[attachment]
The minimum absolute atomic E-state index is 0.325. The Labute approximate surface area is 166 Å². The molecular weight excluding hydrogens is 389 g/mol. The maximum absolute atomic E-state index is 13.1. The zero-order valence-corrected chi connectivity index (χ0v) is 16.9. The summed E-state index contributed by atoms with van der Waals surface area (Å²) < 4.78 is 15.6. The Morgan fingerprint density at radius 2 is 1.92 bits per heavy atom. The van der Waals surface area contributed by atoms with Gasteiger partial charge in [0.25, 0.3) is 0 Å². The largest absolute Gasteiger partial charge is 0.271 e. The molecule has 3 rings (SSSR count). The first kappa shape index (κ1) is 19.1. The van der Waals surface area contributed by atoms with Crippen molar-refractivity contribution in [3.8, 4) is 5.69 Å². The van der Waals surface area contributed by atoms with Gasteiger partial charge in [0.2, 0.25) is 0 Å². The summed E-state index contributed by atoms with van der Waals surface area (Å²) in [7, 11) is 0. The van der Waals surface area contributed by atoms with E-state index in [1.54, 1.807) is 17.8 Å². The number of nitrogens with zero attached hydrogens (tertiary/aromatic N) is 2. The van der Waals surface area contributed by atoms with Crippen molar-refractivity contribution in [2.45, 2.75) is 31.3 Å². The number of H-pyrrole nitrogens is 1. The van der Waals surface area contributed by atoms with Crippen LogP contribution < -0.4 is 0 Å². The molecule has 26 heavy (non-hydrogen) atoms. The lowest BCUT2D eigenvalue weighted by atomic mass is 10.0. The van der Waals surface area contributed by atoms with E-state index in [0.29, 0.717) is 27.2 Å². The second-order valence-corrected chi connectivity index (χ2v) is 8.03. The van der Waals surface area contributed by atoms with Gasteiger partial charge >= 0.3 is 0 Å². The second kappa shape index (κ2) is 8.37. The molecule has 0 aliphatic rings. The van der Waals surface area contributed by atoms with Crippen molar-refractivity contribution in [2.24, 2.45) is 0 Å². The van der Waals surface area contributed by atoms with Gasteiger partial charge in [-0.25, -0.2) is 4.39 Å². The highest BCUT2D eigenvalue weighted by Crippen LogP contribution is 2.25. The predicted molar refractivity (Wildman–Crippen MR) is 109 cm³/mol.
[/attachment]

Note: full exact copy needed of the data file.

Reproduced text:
The minimum absolute atomic E-state index is 0.325. The Labute approximate surface area is 166 Å². The molecular weight excluding hydrogens is 389 g/mol. The maximum absolute atomic E-state index is 13.1. The zero-order valence-corrected chi connectivity index (χ0v) is 16.9. The summed E-state index contributed by atoms with van der Waals surface area (Å²) < 4.78 is 15.6. The Morgan fingerprint density at radius 2 is 1.92 bits per heavy atom. The van der Waals surface area contributed by atoms with Gasteiger partial charge in [0.25, 0.3) is 0 Å². The largest absolute Gasteiger partial charge is 0.271 e. The molecule has 3 rings (SSSR count). The first kappa shape index (κ1) is 19.1. The van der Waals surface area contributed by atoms with Crippen molar-refractivity contribution in [3.8, 4) is 5.69 Å². The van der Waals surface area contributed by atoms with Gasteiger partial charge in [0.2, 0.25) is 0 Å². The summed E-state index contributed by atoms with van der Waals surface area (Å²) in [7, 11) is 0. The van der Waals surface area contributed by atoms with E-state index in [1.54, 1.807) is 17.8 Å². The number of nitrogens with zero attached hydrogens (tertiary/aromatic N) is 2. The van der Waals surface area contributed by atoms with Crippen molar-refractivity contribution in [2.45, 2.75) is 31.3 Å². The number of H-pyrrole nitrogens is 1. The van der Waals surface area contributed by atoms with Crippen LogP contribution < -0.4 is 0 Å². The molecule has 26 heavy (non-hydrogen) atoms. The lowest BCUT2D eigenvalue weighted by atomic mass is 10.0. The van der Waals surface area contributed by atoms with E-state index in [0.29, 0.717) is 27.2 Å². The second-order valence-corrected chi connectivity index (χ2v) is 8.03. The van der Waals surface area contributed by atoms with Gasteiger partial charge >= 0.3 is 0 Å². The second kappa shape index (κ2) is 8.37. The molecule has 0 aliphatic rings. The van der Waals surface area contributed by atoms with Crippen molar-refractivity contribution in [2.24, 2.45) is 0 Å². The van der Waals surface area contributed by atoms with Gasteiger partial charge in [-0.25, -0.2) is 4.39 Å². The highest BCUT2D eigenvalue weighted by Crippen LogP contribution is 2.25. The predicted molar refractivity (Wildman–Crippen MR) is 109 cm³/mol.